I found this video the day after I saw the official Blurred Lines video. I’ve previously said I’m unsure if Blurred Lines is really sexist. Before I watched the parody I thought “Yay! Now men can be just as objectified and everything is equal.” Except – it really isn’t, is it? Because it isn’t about objectification, it’s about power. And not individual face-to-face power, but rather nation-devouring Leviathan power.
There’s a reason that the N-word is such an emotionally-loaded word, but that any racial pejorative used for white people ends up sounding silly and lame. Honkey, whitey, cracker. No matter how much hatred is in the voice, the words themselves are flaccid things. N*****, on the other hand, is such a charged word I don’t even feel comfortable typing it out when I’m trying to talk about why it’s bad. And the reason is power. The person calling you a cracker may attack you or kill you, but he is only one man. He will face retaliation from society. The term “n*****” carries with it a promise that if you do not defer to the whims of the aggressor you can be pulled from your home and killed (yes, I’ve linked that article before, it’s a good one), and there will be no consequences. The state will not defend you, it will not prosecute your attackers, it may even support them. You have to fear the wrath of Leviathan if you even try to defend yourself, while they can act with impunity. You are helpless. And even if you don’t care about your own life, they can (and will) go after your loved ones instead. The word is a reminder of the terrorism you live under.
The same is true of words like Faggot (vs Breeder) and Cunt (vs Prick). In all cases the group holding the leash of Leviathan is the one with the Words of Power.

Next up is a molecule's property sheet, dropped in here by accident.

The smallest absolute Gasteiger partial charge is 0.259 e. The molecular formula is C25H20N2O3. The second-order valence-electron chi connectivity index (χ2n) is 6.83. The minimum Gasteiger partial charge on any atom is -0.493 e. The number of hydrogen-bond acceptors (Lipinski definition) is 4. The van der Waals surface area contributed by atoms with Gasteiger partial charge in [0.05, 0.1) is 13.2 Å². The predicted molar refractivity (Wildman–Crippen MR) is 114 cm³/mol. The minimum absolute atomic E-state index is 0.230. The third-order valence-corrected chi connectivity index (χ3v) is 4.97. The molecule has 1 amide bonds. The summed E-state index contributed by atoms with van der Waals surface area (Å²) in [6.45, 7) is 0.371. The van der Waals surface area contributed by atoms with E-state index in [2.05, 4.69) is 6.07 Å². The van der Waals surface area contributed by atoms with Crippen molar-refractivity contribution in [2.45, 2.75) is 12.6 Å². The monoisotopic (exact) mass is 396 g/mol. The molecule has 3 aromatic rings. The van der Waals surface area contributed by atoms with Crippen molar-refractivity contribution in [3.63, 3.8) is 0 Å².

An individual person can be prejudiced. Your sister can detest all men. But she can’t be reverse-sexist because sexism is a society-wide phenomenon, not an individual one. Sexism flows in the direction of power – Leviathan cannot serve two masters.
And that’s why the parody video isn’t really the same. The men are objectified, sure. But objectification can be fun and consensual. Those men aren’t ever in danger of being abused by those women, told by their friends that they were asking for it, and having the power of the state protect their attackers from retaliation.
Now in fairness, that wasn’t literally the case in the first video either – the actresses were there by choice in a safe environment and seemed to be having fun. But the scenario is possible, and in some places all too common. You cannot simply swap the sexes in the video and have them be analogous when the alignment of social power is unchanged. There is no way to say “See, here’s a similar video for the ladies, so it’s fair now.” It’s more likely to result in men saying “Well heck, that ain’t bad at all! I’d love to have women checking me out like that!” than to convey the discomfort that the original video provoked.